In spite of that Jesus Christ has still saved us from our sins so that we can be with God. Everyone has been saved unless they choose hell willingly. As C. S. Lewis shows in Great Divorce, there is nothing good left in those that go to hell. Not because He has taken it away – because they gave it up... His plan is for us all to be saved, but if we willingly become devoid of all that is good, there is no one in there left to save.
"Free will" is not required in order to be able to love. A part of the limbic system of the brain is what is required. This regulates and controls the irrational feelings of love and desire. Mothers develop a strong bond with their babies due to the effects of hormones acting on this area. The same area is responsible for the irrational development of sexual love and desire. It is also involved when someone either deliberately puts themselves in a trance via contemplative prayer or meditation or is put in a trance by a charismatic or evangelical preacher. It is likewise activated during temporal lobe seizure activity that results in transcendental experiences where the presence of an "other" is experienced (this time caused by the shutdown by an area of the brain the normally differentiates between self and others and between reality and fiction.) The person will feel ecstatic and will generally falsely attribute this to whatever religious entities or "energies" they are familiar with or that a preacher or guru has just outlined.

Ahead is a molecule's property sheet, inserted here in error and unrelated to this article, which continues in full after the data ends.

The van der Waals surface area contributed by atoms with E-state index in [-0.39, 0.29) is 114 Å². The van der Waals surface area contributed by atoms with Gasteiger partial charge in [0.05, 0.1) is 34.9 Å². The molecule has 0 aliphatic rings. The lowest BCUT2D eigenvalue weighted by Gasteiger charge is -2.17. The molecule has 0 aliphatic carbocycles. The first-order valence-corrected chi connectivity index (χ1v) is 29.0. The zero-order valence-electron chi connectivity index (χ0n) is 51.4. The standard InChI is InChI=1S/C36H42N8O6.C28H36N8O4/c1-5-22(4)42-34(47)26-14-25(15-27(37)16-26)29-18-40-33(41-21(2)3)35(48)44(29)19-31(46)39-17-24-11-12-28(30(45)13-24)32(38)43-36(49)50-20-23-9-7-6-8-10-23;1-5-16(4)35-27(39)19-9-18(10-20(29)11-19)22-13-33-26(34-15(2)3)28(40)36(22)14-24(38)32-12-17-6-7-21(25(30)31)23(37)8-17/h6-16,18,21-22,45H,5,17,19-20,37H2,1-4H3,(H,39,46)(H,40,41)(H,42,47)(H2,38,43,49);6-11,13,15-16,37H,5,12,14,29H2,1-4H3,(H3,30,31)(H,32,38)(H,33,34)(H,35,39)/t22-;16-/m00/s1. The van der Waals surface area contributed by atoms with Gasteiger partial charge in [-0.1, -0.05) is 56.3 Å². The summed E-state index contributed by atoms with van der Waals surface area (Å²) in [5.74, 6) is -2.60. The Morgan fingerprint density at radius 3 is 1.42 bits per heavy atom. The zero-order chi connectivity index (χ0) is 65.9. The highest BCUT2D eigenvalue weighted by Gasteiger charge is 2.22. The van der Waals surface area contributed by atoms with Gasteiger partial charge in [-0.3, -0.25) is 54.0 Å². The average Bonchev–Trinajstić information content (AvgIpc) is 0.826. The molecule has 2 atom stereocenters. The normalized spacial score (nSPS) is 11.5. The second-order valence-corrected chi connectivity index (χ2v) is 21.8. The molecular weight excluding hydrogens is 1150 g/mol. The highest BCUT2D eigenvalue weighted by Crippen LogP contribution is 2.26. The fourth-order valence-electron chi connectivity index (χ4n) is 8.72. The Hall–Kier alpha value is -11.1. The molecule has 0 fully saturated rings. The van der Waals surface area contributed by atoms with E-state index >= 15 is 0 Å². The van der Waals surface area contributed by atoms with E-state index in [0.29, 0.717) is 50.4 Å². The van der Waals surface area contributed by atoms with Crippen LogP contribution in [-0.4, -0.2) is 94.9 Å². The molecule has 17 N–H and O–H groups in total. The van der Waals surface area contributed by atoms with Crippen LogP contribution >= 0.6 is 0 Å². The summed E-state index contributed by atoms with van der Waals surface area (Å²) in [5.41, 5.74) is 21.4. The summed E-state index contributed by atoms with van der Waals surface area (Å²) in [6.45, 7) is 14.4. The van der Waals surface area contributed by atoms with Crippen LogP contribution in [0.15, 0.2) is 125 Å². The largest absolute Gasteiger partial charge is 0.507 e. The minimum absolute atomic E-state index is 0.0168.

A person who has damage or disease in this part of the brain cannot feel love. Conversely, a person who has damage to the are of the brain that controls "will" can love others. It is all about brain activity. Even the concept of "free will" is quite curtailed when the workings of the brain are considered. A huge proportion of our actions are automatic and simply justified by the verbally dominant temporal lobe _after_ the event. We are generally as unaware of these mechanisms and made up "reasons" as we are of the permanent blind spot we have in each eye.
Love is an irrational emotion that does not involve the will. Nobody wills themselves to love someone. We fall in love due to factors that we cannot control. A human child develops love for its care-taker even when that caretaker is cruel. Many birds and animals "imprint" on their caretakers in the first few days of life. Later in life we learn to love others who are regularly kind to us or make us feel wanted, needed, important and so on. This kind of love has to be earned.
So, no, you are flat wrong in stating that loving someone requires "free will". The standard evangelical Christian dogma about "free will" being required in order to love an invisible god with whom you have no normal two-way relationship is just unscientific rubbish with no basis in fact. It's just made up stuff that fits the dogmatic belief system of the theist.
There is absolutely no scientific or biological justification for claiming that the ability to refuse to love someone is required in order to be able to love anyone. The evidence suggests that "refusing" to love someone may not even be possible.